WHERE THE WILD THINGS ARE
Director: Spike Jonze
Cast: Max Records, Catherine Keener, the voices of James Gandolfini, Lauren Ambrose, Paul Dano, Catherine O'Hara, Forest Whitaker, Chris Cooper, Michael Berry Jr.
MPAA Rating: (for mild thematic elements, some adventure action and brief language)
Running Time: 1:41
Release Date: 10/16/09
Review by Mark Dujsik
Maurice Sendak's picture book Where the Wild Things Are holds a special place in the hearts of millions who read it, gazing at the artistic creatures and connecting with the imagination of a young boy who's sent to his room without dinner. I was not one of them.
If I read Where the Wild Things Are or had it read to me as a child, I don't recall. I did read through it quickly at a store about a month ago. It does have a lot of neat creatures, and Max does indeed get sent to his room without supper only to have a wild adventure and return to his bedroom and get that food only a short amount of time later.
That's the story. It's ten sentences long.
Spike Jonze's adaptation of the beloved children's book runs almost an hour and forty minutes, and sure enough, Max doesn't get supper, imagines a strange world and its inhabitants, and gets to eat at the end. In the time before and in between, he comes across as one with a budding social disorder, runs away from home, gets a crash course in Freudian psychology, and comes to the hefty realization that all things, including the Earth, the sun, the solar system, and probably the entire universe, will eventually end.
It's a lot to handle for a pre-adolescent kid who just wants to have a snowball fight with his older sister and not end up crying in disappointment.
It's also a lot for the movie to handle, so much so, in fact, that its thematic ambitions far outreach its grasp.
Where the Wild Things Are does indeed deserve admiration for its loving actualization of Sendak's world and even for trying to tie so many of the pangs of growing older into what seems a carefree romp through a kid's imagination, but the movie's dissertation-like expansion of the story never truly comes together into anything meaningful.
Max is played by Max Records in an astonishingly real and sympathetic performance. Max is upset that his sister is ignoring his handmade igloo and running off with her friends (not before the stomp on the igloo, of course), and he's also pretty peeved that his mom (Catherine Keener) is so focused on work and her new boyfriend (Mark Ruffalo).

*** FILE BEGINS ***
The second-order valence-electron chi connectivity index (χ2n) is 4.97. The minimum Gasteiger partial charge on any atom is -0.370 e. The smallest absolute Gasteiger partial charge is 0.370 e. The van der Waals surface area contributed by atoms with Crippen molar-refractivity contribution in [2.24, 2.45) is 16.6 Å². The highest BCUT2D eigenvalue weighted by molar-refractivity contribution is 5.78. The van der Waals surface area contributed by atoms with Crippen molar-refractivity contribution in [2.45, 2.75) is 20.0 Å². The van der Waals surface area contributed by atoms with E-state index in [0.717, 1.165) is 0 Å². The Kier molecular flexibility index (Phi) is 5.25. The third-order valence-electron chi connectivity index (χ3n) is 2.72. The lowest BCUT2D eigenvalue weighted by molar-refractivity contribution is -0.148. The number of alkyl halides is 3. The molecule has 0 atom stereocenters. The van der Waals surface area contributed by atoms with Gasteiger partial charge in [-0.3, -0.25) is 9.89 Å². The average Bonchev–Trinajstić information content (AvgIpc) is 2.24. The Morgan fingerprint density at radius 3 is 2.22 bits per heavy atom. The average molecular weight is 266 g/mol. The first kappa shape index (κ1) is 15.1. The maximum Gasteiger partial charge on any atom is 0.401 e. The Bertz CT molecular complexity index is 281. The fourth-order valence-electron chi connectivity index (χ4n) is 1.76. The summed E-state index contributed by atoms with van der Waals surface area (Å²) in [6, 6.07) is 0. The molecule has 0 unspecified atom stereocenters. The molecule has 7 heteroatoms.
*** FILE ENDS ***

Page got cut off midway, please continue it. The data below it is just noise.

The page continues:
One night, he gets really mad, causes a scene, bites his mom, and runs away from home. He finds a boat, sails off to a mysterious island, and meets a motley crew of big, furry creatures (and one that looks like a giant chicken and another that looks like a overgrown goat). They're planning on eating him, but with his powers of storytelling, Max instead convinces them he's a king. They decide to make him their king.
The monsters consist of Carol (voice of James Gandolfini), who we quickly learn represents Max's anger. Carol is upset that his previously loving KW (voice of Lauren Ambrose) has met some new friends: a pair of owls who have all the answers but only seem to speak in squawks. KW, then, is representative of Max's mom, and the owls are representative of—it must be inferred—something, too.
Alexander (voice of Paul Dano) is the giant goat, who always thinks his friends are ignoring him, making him a prime candidate to be symbolic of Max's fragile ego, while Judith (voice of Catherine O'Hara) is Max's sarcastic side. There's also Judith's love interest Ira (voice of Forest Whitaker), the oversize chicken Douglas (voice of Chris Cooper), and the silent fuzzy one known as the Bull (voice of Michael Berry Jr.). Again, theory supposes these creatures signify something or someone in regards to Max, but Jonze and co-screenwriter Dave Eggers don't seem to care too much for those elements.
Max helps the beasts build a giant fort, where they all believe things will go back to being normal and they will all be happy, but this is a world shaped in part by Max's discovery during science class that the sun will explode burning up the Earth and bringing the solar system as we know it to total darkness.
Needless to say, things on the magical island will not go back to normal, and the monsters will not live happily ever after.
All of this thematic pondering is a heavy burden on the otherwise whimsical story. For every joyous moment of Max and his new friends having a wild rumpus, throwing mud clods at each other, or witnessing Carol's vision of a beastie utopia, there is still Jonze's insistence that there's something deeper beneath the surface, and Jonze isn't afraid to beat that point home without attempting make sense of it.The creatures, a combination of the Jim Henson's Creature Shop and computer-generated facial features, look great. The entire world is respectably reminiscent of Sendak's work. There's a lot upon which to muse, but if one looks as much into Where the Wild Things Are as Jonze wants us to, it's missing as much as it offers.
Copyright © 2009 by Mark Dujsik. All rights reserved.